The sky-high price hikes in medications from companies such as Turing Pharmaceuticals and Valeant Pharmaceuticals are far from anomalies in the pharmaceutical industry.
About one-third of Americans have been hit by an unexpected price increase in their medications during the past year, according to a recent poll by Consumer Reports. On average, the price hike was $39 per prescription, although one out of 10 consumers said they faced higher out-of-pocket costs of at least $100.
“We were absolutely shocked” by the finding that one-third of Americans were coping with higher medication costs, said Lisa Gill, an editor at Consumer Reports’ Best Buy Drugs. “We had anecdotal evidence, but we didn’t know to what degree. That represents millions of people.”
About four out of 10 Americans regularly take one prescription, and the average is five medications, she added.
While the increased costs might not seem like a lot to Americans with middle-class jobs and a healthy cash flow, it can be fairly devastating for seniors who are living on fixed incomes or who rely on Social Security checks for the bulk of their income. Clearly, Americans are feeling the pressure on their checkbooks, given that drugs used to treat common health issues ranging from asthma to allergies are among those with recent price increases. Prescription drug spending rose 12.6 percent last year, according to the Centers for Medicare & Medicaid Services.
Some presidential candidates, such as Democratic candidate Bernie Sanders, are vowing to tackle the high price of medications as part of their campaign promises. But in the meantime, drug costs continue to rise.
It’s not always the pharmaceutical company that’s to blame, Gill noted. Reasons for price increases can range from everything to drug shortages to an insurer dropping a previously covered medication, she said.
Here are four strategies recommended by Consumers Union’s Gill that consumers should try if they are hit with a suddenly painful drug price hike.
Shop around. “Not all pharmacies charge the same price,” Gill said. “If you are given a price at a pharmacy that’s higher than what you are accustomed to, step away from the pharmacy counter and make a few calls.”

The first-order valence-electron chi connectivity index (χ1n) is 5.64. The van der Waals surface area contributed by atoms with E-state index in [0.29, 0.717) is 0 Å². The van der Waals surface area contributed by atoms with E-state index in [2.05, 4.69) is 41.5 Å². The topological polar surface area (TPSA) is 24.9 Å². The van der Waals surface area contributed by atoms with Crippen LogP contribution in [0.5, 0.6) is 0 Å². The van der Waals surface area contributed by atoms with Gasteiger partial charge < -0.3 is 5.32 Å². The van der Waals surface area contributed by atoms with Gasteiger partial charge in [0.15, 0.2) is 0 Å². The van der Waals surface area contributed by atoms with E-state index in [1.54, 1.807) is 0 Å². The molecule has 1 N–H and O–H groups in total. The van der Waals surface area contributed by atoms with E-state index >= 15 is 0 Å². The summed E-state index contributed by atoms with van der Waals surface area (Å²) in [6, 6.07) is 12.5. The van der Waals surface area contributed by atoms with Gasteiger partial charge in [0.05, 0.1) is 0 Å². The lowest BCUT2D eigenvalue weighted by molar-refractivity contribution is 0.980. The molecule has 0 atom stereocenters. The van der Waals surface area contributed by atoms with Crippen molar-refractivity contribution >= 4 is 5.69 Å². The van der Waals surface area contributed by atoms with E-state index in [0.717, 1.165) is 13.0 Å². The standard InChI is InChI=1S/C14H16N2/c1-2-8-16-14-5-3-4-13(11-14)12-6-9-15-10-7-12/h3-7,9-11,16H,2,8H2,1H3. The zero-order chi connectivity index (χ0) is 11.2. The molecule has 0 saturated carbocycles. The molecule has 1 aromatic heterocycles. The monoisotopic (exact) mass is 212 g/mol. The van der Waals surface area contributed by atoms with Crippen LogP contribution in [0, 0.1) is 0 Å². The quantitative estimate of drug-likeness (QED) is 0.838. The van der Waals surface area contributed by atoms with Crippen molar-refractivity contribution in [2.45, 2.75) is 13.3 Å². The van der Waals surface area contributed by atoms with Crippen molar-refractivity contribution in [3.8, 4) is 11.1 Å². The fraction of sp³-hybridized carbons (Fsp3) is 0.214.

The first call on your list should be Costco, if you have one near your home. A survey of drug prices that will be published next year by Consumer Reports found that Costco by and large has the lowest drug prices. One little known fact is that consumers don’t need a Costco membership to use the pharmacy.
Negotiate. “There is no other consumer product where you have an opportunity to negotiate other than homes and cars – and pharmaceuticals,” Gill said. “Ask for the lowest possible price.”
The hitch here is that it likely won’t work if you are paying with insurance or if you are Medicare part D and haven’t yet hit the “donut hole” -- the gap in drug coverage that kicks in once older Americans have spent up to a limit of $2,800 on medications.
Use your insurer’s preferred pharmacy. Many Americans aren’t aware that their health-care insurance companies pick pharmacies as their “preferred” providers, which means those drug stores may offer a lower price, Gill said. That also goes for Part D plans, she added.
Patient assistance programs. These programs are geared for people who aren’t insured or who are underinsured and are having trouble paying for medications, Gill said. Americans in this category can search for nearby programs, often run by their states or local governments, at Needymeds.org.